Honey ale soda bread with hand-churned butter

This traditional recipe for honey ale soda bread is a lovely quick recipe, and great for a first-time baker. Making your own butter is simpler than you'd think too, and well worth the effort. Use good quality cream for the tastiest results.

To discover more about Northern Irish cuisine and for more of Chloë's recipes from the country, take a look at her feature.

First published in 2020
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Soda bread in Ireland is so much better than the pale, dense, occasionally dusty loaves you might have tried from supermarkets. Wheaten bread, made with wholewheat flour and often flavoured with porter, seaweed or black treacle is a revelation for its speed, simplicity, taste and homeliness. This version with brown ale is seedy and robust, and makes a perfect accompaniment to a plate of fresh oysters.

Handmade butter is a luxury that must be tried, not only for its purity of taste and texture, but for the magic of watching the transformation. The jam jar method is remarkably easy and a good way to entertain kids in the kitchen. Once you have your basic butter, you can flavour it with garlic, herbs, seaweed or crystallised sea salt. The buttermilk, of course, should be used to make the soda bread!




Honey ale soda bread

  • 360g of wholemeal flour, Chloë uses Little Mill
  • 50g of rolled oats, plus extra for sprinkling
  • 1 tsp bicarbonate of soda
  • 1/2 tsp salt
  • 200ml of brown ale, ideally honey ale or a lighter brown ale
  • 200ml of buttermilk, or milk soured with lemon juice
  • 1 tbsp of runny honey
  • 40g of butter, melted

Hand-churned butter


  • Large loaf tin
  • Large sterilised jar
  • Muslin cloth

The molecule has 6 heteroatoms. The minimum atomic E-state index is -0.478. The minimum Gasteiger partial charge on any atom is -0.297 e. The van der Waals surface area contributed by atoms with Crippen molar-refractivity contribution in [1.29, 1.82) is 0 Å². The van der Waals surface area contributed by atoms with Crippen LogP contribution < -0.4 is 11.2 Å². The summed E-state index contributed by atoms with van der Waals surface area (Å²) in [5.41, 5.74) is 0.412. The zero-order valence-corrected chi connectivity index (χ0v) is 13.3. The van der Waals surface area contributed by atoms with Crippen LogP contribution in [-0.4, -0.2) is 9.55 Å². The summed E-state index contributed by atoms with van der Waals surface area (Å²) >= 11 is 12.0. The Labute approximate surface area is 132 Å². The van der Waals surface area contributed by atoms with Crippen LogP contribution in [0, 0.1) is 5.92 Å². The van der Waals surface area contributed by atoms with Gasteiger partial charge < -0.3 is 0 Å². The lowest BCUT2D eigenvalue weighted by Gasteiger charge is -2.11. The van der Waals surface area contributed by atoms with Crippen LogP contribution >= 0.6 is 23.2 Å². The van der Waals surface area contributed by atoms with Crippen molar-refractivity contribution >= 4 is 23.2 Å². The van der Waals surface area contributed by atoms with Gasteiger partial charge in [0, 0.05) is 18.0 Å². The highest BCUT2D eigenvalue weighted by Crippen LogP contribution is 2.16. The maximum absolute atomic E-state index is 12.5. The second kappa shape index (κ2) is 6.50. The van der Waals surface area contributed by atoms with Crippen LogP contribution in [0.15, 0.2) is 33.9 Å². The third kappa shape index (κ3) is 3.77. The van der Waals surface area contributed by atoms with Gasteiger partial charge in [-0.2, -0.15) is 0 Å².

Prepare a 2lb loaf tin by buttering and dusting with a layer of flour. Preheat an oven to 200°C/gas mark 5
Use your hands to mix the dry ingredients in a large bowl and make a well in the centre. Combine the beer, buttermilk, honey and melted butter in a jug and mix well
Pour the wet mixture into the dry and stir lightly as you might a cake batter, trying to keep the air in. The mixture will be wet and easy to pour. Pour the mixture into your prepared loaf tin and scatter over a few extra oats
Bake in a hot oven for about 35 minutes or until the loaf sounds hollow when you tap it. Cool on a wire rack and consume within 3–4 days
To make the butter, pour the double cream into a jam jar and shake vigorously for up to 20 minutes until the yellow butter fat separates from the watery buttermilk
Strain the buttermilk through a muslin cloth into a bowl and then squeeze the cloth well to ensure all the whey has been taken out. Any whey that is left in the butter will sour and cause it to spoil quickly
You may want to cool the butter in the fridge for 30 minutes before squeezing again to remove any whey because you don’t want to handle it too much. Spread the butter out on a plate as thinly as possible, sprinkle with sea salt and seasonings, if using, and then roll up
Serve slices of homemade butter with warm soda bread. It will keep in the fridge for up to two weeks, provided the butter is well salted and drained
First published in 2020

Writer and illustrator Chloe King is founder of the food lovers’ book club Cook the Books.

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